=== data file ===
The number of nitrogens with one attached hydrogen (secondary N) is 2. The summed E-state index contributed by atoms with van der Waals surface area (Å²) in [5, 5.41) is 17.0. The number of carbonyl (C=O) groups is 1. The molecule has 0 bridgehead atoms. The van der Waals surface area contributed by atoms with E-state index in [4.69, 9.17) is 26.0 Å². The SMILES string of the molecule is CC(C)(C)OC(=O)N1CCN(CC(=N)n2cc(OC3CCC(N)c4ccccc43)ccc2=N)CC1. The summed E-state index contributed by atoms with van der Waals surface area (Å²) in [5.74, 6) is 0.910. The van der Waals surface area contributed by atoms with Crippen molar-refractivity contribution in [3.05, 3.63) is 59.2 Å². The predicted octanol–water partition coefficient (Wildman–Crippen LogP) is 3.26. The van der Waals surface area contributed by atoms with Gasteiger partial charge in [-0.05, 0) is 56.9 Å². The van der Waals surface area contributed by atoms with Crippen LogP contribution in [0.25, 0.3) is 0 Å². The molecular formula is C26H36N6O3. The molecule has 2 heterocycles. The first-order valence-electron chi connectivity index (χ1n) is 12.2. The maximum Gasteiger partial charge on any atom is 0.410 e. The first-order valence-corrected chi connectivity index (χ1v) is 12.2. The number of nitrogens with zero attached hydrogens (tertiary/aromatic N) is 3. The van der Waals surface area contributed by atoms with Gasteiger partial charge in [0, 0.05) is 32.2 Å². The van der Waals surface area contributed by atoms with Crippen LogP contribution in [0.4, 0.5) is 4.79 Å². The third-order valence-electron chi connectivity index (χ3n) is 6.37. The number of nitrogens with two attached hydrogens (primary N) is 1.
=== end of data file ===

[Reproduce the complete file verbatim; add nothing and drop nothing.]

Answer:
The number of nitrogens with one attached hydrogen (secondary N) is 2. The summed E-state index contributed by atoms with van der Waals surface area (Å²) in [5, 5.41) is 17.0. The number of carbonyl (C=O) groups is 1. The molecule has 0 bridgehead atoms. The van der Waals surface area contributed by atoms with E-state index in [4.69, 9.17) is 26.0 Å². The SMILES string of the molecule is CC(C)(C)OC(=O)N1CCN(CC(=N)n2cc(OC3CCC(N)c4ccccc43)ccc2=N)CC1. The summed E-state index contributed by atoms with van der Waals surface area (Å²) in [5.74, 6) is 0.910. The van der Waals surface area contributed by atoms with Crippen molar-refractivity contribution in [3.05, 3.63) is 59.2 Å². The predicted octanol–water partition coefficient (Wildman–Crippen LogP) is 3.26. The van der Waals surface area contributed by atoms with Gasteiger partial charge in [-0.05, 0) is 56.9 Å². The van der Waals surface area contributed by atoms with Crippen LogP contribution in [0.25, 0.3) is 0 Å². The molecular formula is C26H36N6O3. The molecule has 2 heterocycles. The first-order valence-electron chi connectivity index (χ1n) is 12.2. The maximum Gasteiger partial charge on any atom is 0.410 e. The first-order valence-corrected chi connectivity index (χ1v) is 12.2. The number of nitrogens with zero attached hydrogens (tertiary/aromatic N) is 3. The van der Waals surface area contributed by atoms with Gasteiger partial charge in [0, 0.05) is 32.2 Å². The van der Waals surface area contributed by atoms with Crippen LogP contribution in [0.4, 0.5) is 4.79 Å². The third-order valence-electron chi connectivity index (χ3n) is 6.37. The number of nitrogens with two attached hydrogens (primary N) is 1.